Student Work

Lower School girls are taught by experienced and dynamic educators who provide a firm foundation in basic skills and good work habits. Flexibility is built into the program so that girls have many opportunities to problem-solve and think critically about topics that matter deeply to them. The curriculum includes purposeful, experiential activities that enable students to engage creatively as they deepen and extend their knowledge.

Some examples of Lower School classroom projects include:

Kindergarten

The girls choose a topic or question to learn more about during their Chapin Study. For example, it might be "Why are our uniforms always green?" or "How will the new rooftop playground look?" Afterwards, they design gold uniforms or create and present their own rooftop designs.


Class 1

Class 1 students visited the Queens Museum as part of their social studies unit where the girls are learning about the major components of a neighborhood and how it ties into a community. They then built their own neighborhoods using painted cardboard and scaled-down representations of a typical neighborhood’s buildings, parks and people.

Click HERE to read more.

Class 2

In class 2, the girls are thrilled to create stop-motion videos about New York City Transportation. Choosing one aspect of New York's transportation history or current day operations, the girls work collaboratively with a partner to write a script, design a setting, and create clay and paper movable elements. Then, using a stop-motion app on their iPads, they shoot over 100 images. In post production, they overlay the narration, sound effects and music which results in an informative and entertaining stop-motion video to be watched and enjoyed by their peers.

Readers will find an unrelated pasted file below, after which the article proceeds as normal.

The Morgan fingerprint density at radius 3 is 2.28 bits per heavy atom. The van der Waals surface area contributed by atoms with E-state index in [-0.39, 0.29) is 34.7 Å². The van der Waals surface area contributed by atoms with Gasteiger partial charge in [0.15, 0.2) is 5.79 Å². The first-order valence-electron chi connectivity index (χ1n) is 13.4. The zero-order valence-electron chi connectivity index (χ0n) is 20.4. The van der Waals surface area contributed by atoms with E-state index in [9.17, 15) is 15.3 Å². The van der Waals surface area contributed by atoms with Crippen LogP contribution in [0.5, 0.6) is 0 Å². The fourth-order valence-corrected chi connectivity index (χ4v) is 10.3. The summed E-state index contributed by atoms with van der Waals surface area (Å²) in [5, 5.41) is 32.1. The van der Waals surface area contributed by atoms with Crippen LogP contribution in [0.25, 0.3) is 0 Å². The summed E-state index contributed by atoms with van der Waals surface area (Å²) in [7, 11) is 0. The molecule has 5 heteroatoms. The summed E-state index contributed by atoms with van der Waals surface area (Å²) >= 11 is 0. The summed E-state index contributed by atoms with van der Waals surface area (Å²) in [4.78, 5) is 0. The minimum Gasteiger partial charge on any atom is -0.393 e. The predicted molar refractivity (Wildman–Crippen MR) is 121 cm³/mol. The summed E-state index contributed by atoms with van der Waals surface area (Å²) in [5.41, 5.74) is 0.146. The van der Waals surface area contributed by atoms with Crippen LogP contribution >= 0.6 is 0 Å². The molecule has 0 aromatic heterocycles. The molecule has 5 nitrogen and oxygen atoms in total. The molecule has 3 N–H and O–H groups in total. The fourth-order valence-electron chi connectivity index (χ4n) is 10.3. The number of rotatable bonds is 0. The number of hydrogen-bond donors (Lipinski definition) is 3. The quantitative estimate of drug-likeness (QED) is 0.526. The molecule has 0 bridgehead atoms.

Click HERE to read more.

Class 3

Chapin’s third-graders were thrilled to present their personal heroes to students and parent visitors. Each student drew from her research to create a “Hero in a Can,” a coffee can decorated in the likeness of her chosen hero that houses artifacts symbolic of that person. The students use these artifacts as jumping-off points when discussing the heroes’ lives and accomplishments for their visitors.

Click HERE to read more.

100 East End Avenue

New York, NY 10028

212.744.2335

www.chapin.edu
email page print page small type default type large type
powered by finalsite